Enforcement and plurilateralisation are both defensive measures from representatives of an intellectual property order which has increasingly become under attack. Open access and the wider free culture movement are important, not because they solely challenge the dominant intellectual property order, but because they offer a viable alternative. This alternative is still embraced by a minority but – judging by the growth rate of Creative Commons licenced content on the internet, by the expansion of scientific open access publishing opportunities or by the increased trend towards making public documents freely available on the internet, this is a minority that is growing quickly.

The conflictuality of intellectual property issues will further grow. The current developments reflect an entrenched conflict, where established players defend and/or try to expand the propertisation of knowledge within an exclusive access model. This maximises profit for the established IP-holding industry but increasingly comes into conflict with a growing number of other actors – from civil society and also from the economic sphere – who have become more vocal over the last decade. In this politicised framework, success and failure will increasingly depend on the ability to consistently frame the issue beyond the articulation of individual interests and to create and sustain coalitions that are no longer epistemic communities of experts with a purely technocratic perspective on intellectual property rights and the internet.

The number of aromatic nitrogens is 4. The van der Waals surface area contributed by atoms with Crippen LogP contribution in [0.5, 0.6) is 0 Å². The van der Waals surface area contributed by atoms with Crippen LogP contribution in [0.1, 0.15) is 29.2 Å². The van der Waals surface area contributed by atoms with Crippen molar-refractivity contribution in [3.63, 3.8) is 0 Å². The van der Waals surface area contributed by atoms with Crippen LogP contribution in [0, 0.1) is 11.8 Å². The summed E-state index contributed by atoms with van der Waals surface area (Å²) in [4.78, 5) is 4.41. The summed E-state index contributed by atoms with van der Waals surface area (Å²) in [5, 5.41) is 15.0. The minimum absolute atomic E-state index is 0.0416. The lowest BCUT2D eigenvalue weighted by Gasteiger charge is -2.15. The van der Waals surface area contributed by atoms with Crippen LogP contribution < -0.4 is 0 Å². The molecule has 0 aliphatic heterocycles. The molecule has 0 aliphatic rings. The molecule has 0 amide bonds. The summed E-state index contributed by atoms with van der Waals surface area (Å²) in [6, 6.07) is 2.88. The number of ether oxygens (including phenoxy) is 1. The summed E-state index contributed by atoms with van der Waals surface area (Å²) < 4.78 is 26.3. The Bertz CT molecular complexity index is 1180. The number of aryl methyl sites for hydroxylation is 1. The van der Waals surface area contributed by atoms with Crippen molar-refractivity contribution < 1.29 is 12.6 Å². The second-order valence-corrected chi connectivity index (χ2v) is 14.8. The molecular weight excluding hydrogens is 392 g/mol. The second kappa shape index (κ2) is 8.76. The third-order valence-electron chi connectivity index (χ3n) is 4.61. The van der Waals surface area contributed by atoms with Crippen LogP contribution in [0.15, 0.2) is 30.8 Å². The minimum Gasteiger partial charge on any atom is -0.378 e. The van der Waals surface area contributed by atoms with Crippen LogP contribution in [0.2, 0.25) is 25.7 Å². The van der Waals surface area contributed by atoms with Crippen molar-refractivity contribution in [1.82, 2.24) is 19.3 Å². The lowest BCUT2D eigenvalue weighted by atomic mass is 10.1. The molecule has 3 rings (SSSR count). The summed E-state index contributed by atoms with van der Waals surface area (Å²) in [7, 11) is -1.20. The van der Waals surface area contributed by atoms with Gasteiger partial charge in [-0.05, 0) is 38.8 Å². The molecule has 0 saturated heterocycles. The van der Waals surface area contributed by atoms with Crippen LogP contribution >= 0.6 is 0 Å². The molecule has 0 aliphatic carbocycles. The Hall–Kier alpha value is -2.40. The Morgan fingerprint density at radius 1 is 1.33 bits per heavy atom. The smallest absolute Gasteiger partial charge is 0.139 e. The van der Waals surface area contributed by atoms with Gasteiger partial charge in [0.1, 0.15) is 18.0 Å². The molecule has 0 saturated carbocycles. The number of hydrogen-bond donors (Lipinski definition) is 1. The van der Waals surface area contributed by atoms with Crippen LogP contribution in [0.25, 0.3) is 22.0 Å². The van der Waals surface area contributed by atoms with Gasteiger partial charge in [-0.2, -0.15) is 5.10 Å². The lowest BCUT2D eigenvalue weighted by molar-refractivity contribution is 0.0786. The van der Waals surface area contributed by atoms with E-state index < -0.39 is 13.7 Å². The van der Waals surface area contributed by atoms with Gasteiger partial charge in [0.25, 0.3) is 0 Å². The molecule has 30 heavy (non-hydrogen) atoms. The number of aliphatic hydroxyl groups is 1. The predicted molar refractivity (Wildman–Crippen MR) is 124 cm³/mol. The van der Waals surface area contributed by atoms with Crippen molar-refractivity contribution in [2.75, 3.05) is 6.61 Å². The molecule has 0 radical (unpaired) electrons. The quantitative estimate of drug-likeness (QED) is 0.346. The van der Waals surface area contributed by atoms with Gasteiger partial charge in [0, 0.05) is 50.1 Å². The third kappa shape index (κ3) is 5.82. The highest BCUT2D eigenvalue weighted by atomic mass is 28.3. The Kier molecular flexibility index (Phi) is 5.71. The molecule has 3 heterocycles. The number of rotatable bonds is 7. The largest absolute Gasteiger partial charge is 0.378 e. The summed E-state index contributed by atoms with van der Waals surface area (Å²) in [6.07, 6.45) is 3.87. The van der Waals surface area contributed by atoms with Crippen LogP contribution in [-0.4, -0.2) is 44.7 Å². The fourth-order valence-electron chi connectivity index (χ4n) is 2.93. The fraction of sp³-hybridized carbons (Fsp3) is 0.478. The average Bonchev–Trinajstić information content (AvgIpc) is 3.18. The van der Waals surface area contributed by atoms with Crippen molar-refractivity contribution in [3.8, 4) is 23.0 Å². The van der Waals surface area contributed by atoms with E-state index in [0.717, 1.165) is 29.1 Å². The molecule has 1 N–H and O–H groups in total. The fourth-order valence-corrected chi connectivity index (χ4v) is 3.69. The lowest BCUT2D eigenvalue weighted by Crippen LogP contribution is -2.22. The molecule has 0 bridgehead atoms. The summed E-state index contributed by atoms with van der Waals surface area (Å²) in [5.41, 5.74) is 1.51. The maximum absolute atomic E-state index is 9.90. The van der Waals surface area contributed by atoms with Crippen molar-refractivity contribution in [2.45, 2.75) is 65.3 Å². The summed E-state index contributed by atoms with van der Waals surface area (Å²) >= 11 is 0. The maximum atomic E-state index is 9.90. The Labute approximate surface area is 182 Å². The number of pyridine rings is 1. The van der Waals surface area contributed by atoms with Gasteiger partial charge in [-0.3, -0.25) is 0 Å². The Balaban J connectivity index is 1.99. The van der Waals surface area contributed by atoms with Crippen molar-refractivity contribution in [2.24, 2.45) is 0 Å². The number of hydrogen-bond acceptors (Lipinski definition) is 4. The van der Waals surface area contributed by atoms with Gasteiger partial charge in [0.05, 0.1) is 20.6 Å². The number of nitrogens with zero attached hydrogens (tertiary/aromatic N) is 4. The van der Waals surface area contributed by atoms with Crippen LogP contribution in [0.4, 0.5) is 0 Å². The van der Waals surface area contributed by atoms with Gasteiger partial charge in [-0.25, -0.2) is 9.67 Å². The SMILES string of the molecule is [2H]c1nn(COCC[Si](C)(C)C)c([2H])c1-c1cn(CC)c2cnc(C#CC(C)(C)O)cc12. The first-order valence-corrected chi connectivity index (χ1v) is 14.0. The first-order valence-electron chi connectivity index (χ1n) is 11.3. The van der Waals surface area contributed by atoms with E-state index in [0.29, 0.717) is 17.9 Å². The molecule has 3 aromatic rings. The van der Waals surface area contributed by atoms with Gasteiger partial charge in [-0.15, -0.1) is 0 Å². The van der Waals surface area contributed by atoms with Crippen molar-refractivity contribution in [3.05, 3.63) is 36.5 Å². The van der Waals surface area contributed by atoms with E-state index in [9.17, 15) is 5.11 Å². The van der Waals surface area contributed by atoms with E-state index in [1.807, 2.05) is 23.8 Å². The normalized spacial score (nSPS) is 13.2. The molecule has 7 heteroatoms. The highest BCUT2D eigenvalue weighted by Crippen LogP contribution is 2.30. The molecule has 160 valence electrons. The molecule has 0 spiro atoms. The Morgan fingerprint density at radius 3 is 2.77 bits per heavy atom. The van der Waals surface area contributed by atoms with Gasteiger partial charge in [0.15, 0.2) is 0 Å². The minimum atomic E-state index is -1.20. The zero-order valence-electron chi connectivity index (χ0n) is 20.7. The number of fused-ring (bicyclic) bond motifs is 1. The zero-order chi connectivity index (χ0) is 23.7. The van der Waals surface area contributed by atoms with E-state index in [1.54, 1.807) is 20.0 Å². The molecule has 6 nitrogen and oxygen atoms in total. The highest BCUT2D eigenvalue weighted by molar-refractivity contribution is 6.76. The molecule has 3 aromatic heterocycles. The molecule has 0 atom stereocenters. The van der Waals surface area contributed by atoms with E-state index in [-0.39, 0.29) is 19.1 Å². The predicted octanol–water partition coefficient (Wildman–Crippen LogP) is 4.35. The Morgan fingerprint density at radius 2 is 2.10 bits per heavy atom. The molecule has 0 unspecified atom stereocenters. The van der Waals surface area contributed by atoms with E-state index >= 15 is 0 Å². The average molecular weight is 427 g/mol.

1. The copyright term extension for musical composition with words1 from 50 to 70 years in the 2011 EU Directive is one of the few such examples. Another one is the recent introduction of a “Leistungsschutzrecht für Presseverleger” (ancillary copyright for news publishers) in Germany which aims to extend copyright protection on the internet to “snippets” from news articles – although it is unclear whether and/or which material consequences this new right will have. a detailed discussion of the “Leistungsschutzrecht” see: 2. For a list of representatives from the public and private sector, see: 3. Examples are arXiv for Physics, Mathematics, Computer Science, Quantitative Biology, Quantitative Finance and Statistics (arxiv.org), SSRN for the social sciences, legal studies, economics and humanities (ssrn.com), RePEc for economics (repec.org), or PubMed Central for life sciences (www.ncbi.nlm.nih.gov/pmc).